Even more didn’t make it out of Republican primaries for either governor or Senate, like Don Stenberg and Jon Bruning in Nebraska or William Schneider in Maine. Maryland AG Doug Gansler, after a number of high-profile stumbles, fell to Lt. Gov. Anthony Brown in a competitive Democratic primary to succeed Gov. Martin O’Malley. Gansler said in an interview that Brown beat him because, as O’Malley’s No. 2 and as an African-American, Brown had higher name recognition and the benefit of favorable demographics.
The recent trend runs counter to conventional wisdom and the current makeup of the Senate. Eight previous attorneys general currently serve in the Senate, according to Eric Ostermeier, political science research associate at the University of Minnesota. By contrast, no current House member served as attorney general before coming to Washington.
Of course some attorneys general found success relatively recently, including now-Gov. Greg Abbott in Texas and now-Sen. Dan Sullivan in Alaska in the 2014 midterms. Two years earlier, Democratic Attorneys General Steve Bullock of Montana and Heidi Heitkamp of North Dakota outran Obama’s performance in deep-red states to become governor and senator, respectively.
“Being attorney general put me pretty much at the forefront of every issue that was addressed in North Dakota at the time,” Heitkamp said in a brief interview in the Capitol last week.
“But,” she added, “take care not to generalize. Because many offices of attorneys general are way, way different.”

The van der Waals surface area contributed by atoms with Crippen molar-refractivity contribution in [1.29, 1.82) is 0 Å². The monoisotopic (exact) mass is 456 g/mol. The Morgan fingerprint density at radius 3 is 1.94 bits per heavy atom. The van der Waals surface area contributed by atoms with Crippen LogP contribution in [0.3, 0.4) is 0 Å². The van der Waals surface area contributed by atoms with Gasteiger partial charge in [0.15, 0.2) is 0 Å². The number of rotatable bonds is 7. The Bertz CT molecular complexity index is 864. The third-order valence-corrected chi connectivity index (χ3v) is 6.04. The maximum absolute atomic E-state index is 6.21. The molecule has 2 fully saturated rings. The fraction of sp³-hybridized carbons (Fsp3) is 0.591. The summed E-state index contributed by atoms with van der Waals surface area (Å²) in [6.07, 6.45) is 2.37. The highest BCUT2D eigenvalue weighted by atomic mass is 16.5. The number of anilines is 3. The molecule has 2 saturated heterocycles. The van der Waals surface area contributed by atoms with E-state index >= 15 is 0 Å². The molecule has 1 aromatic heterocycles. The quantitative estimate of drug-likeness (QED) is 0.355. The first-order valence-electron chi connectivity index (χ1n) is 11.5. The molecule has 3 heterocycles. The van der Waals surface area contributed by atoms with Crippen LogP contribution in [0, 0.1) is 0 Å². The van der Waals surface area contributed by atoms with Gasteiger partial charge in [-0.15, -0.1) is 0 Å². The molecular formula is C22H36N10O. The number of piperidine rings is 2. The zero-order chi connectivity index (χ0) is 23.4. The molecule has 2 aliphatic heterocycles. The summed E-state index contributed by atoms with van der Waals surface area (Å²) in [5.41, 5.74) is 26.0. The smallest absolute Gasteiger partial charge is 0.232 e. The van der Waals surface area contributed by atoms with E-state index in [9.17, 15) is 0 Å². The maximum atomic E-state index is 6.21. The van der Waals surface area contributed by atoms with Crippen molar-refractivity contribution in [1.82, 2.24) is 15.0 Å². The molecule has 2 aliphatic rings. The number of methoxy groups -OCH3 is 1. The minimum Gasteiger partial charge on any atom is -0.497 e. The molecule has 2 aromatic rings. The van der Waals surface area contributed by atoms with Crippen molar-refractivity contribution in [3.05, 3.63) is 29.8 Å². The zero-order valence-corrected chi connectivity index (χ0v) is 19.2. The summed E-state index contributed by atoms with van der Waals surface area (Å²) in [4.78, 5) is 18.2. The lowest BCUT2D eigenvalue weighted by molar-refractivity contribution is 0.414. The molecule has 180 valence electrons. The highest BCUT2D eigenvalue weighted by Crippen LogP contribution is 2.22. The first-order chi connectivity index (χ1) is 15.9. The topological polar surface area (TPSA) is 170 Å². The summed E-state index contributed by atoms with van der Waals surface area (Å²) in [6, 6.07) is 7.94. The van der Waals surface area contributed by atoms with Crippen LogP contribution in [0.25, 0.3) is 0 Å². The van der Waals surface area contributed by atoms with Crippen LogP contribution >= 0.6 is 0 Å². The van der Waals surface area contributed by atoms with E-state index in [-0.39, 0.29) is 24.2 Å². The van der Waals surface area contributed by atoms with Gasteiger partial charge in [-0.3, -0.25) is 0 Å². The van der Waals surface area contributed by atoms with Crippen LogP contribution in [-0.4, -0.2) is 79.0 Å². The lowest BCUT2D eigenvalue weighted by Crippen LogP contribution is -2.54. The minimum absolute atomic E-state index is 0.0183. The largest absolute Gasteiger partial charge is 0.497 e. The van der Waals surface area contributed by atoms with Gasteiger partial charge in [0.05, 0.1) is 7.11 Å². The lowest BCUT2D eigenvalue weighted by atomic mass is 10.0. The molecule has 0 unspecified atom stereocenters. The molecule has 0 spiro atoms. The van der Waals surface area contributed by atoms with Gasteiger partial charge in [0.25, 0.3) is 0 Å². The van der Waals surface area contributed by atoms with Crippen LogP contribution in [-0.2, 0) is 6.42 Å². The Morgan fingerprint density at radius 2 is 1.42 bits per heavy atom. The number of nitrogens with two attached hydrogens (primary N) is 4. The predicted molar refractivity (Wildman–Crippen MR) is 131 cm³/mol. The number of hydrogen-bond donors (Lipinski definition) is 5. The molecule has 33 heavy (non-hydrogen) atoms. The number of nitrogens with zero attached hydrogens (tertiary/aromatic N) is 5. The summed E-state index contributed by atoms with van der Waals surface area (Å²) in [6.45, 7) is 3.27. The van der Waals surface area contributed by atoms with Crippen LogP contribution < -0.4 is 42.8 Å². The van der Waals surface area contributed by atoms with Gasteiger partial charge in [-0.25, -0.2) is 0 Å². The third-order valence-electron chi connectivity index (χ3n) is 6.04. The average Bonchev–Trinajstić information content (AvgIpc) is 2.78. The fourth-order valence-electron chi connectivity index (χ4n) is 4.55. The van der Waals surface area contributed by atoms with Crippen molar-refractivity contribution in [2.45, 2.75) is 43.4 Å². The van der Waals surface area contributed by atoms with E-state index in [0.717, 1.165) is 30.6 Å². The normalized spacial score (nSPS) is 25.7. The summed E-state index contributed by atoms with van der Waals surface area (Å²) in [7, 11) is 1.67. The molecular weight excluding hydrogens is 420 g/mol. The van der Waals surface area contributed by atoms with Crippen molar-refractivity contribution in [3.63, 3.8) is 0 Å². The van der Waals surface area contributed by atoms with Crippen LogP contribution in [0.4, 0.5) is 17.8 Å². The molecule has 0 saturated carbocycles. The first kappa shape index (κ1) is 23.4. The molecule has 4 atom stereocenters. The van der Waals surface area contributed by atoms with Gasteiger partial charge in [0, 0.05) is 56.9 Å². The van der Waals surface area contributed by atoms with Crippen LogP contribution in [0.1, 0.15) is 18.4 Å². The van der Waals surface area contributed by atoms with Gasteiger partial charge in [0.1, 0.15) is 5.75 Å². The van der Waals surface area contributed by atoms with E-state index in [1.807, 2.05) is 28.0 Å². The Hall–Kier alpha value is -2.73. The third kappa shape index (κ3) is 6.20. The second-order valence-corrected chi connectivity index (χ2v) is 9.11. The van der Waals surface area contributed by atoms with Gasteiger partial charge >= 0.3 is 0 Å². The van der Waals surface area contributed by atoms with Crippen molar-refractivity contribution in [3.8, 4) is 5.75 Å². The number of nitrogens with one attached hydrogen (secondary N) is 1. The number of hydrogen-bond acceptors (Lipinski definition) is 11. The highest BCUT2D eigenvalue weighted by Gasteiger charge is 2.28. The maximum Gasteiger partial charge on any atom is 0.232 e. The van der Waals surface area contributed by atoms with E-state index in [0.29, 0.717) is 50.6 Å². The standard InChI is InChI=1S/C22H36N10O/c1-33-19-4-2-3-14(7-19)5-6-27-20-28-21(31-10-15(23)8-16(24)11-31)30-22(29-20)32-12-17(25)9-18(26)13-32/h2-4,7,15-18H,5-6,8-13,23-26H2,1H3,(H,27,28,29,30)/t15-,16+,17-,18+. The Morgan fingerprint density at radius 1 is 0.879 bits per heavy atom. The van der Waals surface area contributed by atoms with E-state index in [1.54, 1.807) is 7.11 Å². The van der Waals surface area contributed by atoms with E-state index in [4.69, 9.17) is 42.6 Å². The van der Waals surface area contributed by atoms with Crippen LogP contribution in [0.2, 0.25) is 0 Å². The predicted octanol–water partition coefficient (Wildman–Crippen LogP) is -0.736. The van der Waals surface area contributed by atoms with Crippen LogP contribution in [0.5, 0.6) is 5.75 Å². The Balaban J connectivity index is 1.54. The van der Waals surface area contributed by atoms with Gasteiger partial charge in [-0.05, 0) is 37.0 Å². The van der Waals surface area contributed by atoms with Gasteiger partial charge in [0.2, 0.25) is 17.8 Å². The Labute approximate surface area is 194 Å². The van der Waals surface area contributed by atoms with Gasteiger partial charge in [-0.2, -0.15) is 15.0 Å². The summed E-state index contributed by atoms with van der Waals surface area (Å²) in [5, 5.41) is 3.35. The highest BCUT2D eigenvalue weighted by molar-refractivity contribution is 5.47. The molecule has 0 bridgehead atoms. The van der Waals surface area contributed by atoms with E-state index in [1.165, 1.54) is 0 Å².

Only some of these candidates had the benefit of previous statewide campaign experience. Sullivan and Maine’s Schneider were both appointed to their positions. But Sullivan said his “number of” lawsuits against the Obama administration acquainted him with federal issues and Washington “overreach.”
“It’s still probably the biggest issue in the voters’ minds,” Sullivan said. “And it cuts across party.”
While attorneys general can often build bipartisan credentials by leading on nonpartisan issues, Gansler suggested that the formation of separate Republican and Democratic associations at the turn of the century accelerated the political polarization of the office.
Gansler joked that the National Association of Attorneys General, of which he used to be president, “converted to the National Association of Aspiring Governors.”
“You’re getting more political types that are running for, becoming attorney general, some of whom have a cup of coffee and they’re off to run for the next job,” he said. “And that didn’t use to be the case.”
A few Democratic attorneys general are still looking for promotions in 2016. Democrats Roy Cooper in North Carolina and Chris Koster in Missouri are in toss-up governor races in November, and California’s Kamala Harris and Nevada’s Catherine Cortez Masto, who left office last year, are competing for open seats in the Senate.
“As Bill Clinton said privately to a number of AGs … being attorney general is the best job in the country,” Conway said. “If you ask him why, he just says, ‘Well, you get to go after bad people, do right by good people. If you make anybody mad, you just blame it on the Constitution.’”